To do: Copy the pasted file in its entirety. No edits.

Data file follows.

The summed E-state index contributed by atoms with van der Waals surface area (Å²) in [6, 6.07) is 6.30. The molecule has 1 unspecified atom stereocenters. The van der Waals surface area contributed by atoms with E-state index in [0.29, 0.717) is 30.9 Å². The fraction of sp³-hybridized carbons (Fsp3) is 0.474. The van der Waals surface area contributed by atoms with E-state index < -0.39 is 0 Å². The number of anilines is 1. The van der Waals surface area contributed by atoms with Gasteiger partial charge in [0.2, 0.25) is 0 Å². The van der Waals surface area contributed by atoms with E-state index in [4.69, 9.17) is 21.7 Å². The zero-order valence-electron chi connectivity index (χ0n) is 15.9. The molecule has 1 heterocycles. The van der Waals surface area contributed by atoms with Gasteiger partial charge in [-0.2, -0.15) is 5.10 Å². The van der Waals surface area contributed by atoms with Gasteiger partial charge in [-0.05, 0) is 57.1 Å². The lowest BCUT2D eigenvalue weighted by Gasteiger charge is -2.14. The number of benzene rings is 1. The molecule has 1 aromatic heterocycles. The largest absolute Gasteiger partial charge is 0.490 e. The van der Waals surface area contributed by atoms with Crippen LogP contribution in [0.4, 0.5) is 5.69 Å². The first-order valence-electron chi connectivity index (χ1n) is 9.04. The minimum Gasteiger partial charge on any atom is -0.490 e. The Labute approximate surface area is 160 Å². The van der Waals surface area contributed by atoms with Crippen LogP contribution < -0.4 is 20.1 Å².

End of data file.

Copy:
The summed E-state index contributed by atoms with van der Waals surface area (Å²) in [6, 6.07) is 6.30. The molecule has 1 unspecified atom stereocenters. The van der Waals surface area contributed by atoms with E-state index in [0.29, 0.717) is 30.9 Å². The fraction of sp³-hybridized carbons (Fsp3) is 0.474. The van der Waals surface area contributed by atoms with E-state index < -0.39 is 0 Å². The number of anilines is 1. The van der Waals surface area contributed by atoms with Gasteiger partial charge in [0.2, 0.25) is 0 Å². The van der Waals surface area contributed by atoms with E-state index in [4.69, 9.17) is 21.7 Å². The zero-order valence-electron chi connectivity index (χ0n) is 15.9. The molecule has 1 heterocycles. The van der Waals surface area contributed by atoms with Gasteiger partial charge in [-0.2, -0.15) is 5.10 Å². The van der Waals surface area contributed by atoms with Gasteiger partial charge in [-0.05, 0) is 57.1 Å². The lowest BCUT2D eigenvalue weighted by Gasteiger charge is -2.14. The number of benzene rings is 1. The molecule has 1 aromatic heterocycles. The largest absolute Gasteiger partial charge is 0.490 e. The van der Waals surface area contributed by atoms with Crippen LogP contribution in [0.4, 0.5) is 5.69 Å². The first-order valence-electron chi connectivity index (χ1n) is 9.04. The minimum Gasteiger partial charge on any atom is -0.490 e. The Labute approximate surface area is 160 Å². The van der Waals surface area contributed by atoms with Crippen LogP contribution < -0.4 is 20.1 Å².